#36 to #35 - agentmoleman
Reply +1 123456789123345869
(11/06/2013) [-]
#37 to #36 - agentmoleman
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(11/06/2013) [-]
#38 to #37 - agentmoleman
Reply 0 123456789123345869
(11/06/2013) [-]
And my last one..
User avatar #1 - stafforadam
Reply +3 123456789123345869
(11/05/2013) [-]
shouldn't it be x^6/6 + c?
User avatar #2 to #1 - mooproxy
Reply 0 123456789123345869
(11/05/2013) [-]
Almost certainly, though it's out of context so it may be about definite integrals.
#5 to #1 - anon id: f3d6116e
Reply 0 123456789123345869
(11/06/2013) [-]
You don't need to add a constant back in unless you're given an initial value you are trying to solve for.
#7 to #1 - anon id: 60b2f3b9
Reply 0 123456789123345869
(11/06/2013) [-]
It's true even without the constant c.
#23 to #1 - anon id: 21fe9f4b
Reply 0 123456789123345869
(11/06/2013) [-]
You are right.
User avatar #41 to #1 - apocalypticburrito
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(11/06/2013) [-]
its true and needed as most people will be up tight and mark down for no c
User avatar #50 to #1 - anonymoose
Reply +1 123456789123345869
(11/06/2013) [-]
Yes, but In this case, it looks like it's just some side work for an equation where integration by parts is needed. If that's the case, adding the constant in there is unnecessary because there will be a further integration. Since the constant is arbitrary, you can keep it until you've integrated fully.
#48 - anon id: 88ea57fd
Reply 0 123456789123345869
(11/06/2013) [-]
This is really stupid, dx is a notation for differential calculus, it is by no means a variable that can be replaced with a value.
User avatar #55 to #48 - ancano
Reply 0 123456789123345869
(11/06/2013) [-]
AHAHAHAHAHAHAHAAHAHAHAHAHAHAHAHAHAHAHAHA
a variable, no. able to be replaced by a value, yes
#72 to #48 - ennemi
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(11/06/2013) [-]
when did they gave a value to dx ?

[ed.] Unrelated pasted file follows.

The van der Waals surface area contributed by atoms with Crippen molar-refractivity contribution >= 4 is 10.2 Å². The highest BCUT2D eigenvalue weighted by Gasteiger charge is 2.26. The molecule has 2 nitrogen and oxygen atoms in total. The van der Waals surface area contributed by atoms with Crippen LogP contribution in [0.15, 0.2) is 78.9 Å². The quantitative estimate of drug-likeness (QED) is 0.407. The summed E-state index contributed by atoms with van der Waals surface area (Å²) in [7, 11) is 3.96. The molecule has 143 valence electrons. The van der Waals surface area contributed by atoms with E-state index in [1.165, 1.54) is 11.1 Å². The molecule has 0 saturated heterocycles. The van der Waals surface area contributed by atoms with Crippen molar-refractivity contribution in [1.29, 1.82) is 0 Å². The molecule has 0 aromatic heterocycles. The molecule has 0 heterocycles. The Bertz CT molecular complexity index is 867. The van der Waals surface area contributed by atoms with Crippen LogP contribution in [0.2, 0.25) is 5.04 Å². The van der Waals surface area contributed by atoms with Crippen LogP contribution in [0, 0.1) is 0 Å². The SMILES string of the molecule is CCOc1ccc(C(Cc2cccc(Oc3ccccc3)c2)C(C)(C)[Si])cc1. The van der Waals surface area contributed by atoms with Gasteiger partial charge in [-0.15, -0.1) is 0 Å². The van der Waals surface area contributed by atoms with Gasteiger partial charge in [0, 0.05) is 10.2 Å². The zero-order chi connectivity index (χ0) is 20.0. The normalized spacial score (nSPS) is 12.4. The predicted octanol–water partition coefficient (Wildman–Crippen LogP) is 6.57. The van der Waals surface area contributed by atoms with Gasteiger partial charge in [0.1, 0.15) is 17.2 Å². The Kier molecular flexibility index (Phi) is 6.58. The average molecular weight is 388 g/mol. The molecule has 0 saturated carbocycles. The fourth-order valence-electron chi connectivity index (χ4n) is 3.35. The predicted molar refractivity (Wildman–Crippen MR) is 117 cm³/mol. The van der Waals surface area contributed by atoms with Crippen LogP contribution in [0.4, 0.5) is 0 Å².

User avatar #52 to #48 - anonymoose
Reply +2 123456789123345869
(11/06/2013) [-]
But dx is technically 1*dx. Integrating 1*dx is x (+c).
#44 - Her
Reply +2 123456789123345869
(11/06/2013) [-]
Everyone else here is speaking math.   
But then there's me, speaking elvish and ****.
Everyone else here is speaking math.
But then there's me, speaking elvish and ****.
User avatar #73 - strelokkk
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(11/06/2013) [-]
Isn't the result of the 2nd equation v = x^6 instead of v = (x^6)/6 ?
I may be wrong, I'm not that good at maths, but I find x^6 when I calculate !
User avatar #74 to #73 - anonymoose
Reply +1 123456789123345869
(11/06/2013) [-]
For integration, you add one to the power and divide by whatever the power is. So x^5, you add 1 and it becomes x^6 and then you divide by 6 to give you (x^6)/6
User avatar #75 to #74 - strelokkk
Reply 0 123456789123345869
(11/06/2013) [-]
Oh okay, I didn't realize they were integrations, and not a basic equation.

I feel so dumb... Thanks for enlightening me !
User avatar #42 - nigeltheoutlaw
Reply +1 123456789123345869
(11/06/2013) [-]
Aw, I miss that level of integration. We just finished triple integrals in Calculus 3.
User avatar #51 to #42 - tubaplayah
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(11/06/2013) [-]
Do you go to UF? my girlfriend just finished as well
User avatar #53 to #51 - nigeltheoutlaw
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(11/06/2013) [-]
No, I go to Northern Arizona University. What's UF stand for?
User avatar #54 to #53 - tubaplayah
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(11/06/2013) [-]
University of Florida
User avatar #56 to #54 - nigeltheoutlaw
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(11/06/2013) [-]
It's only on the other side of the country, that's pretty close.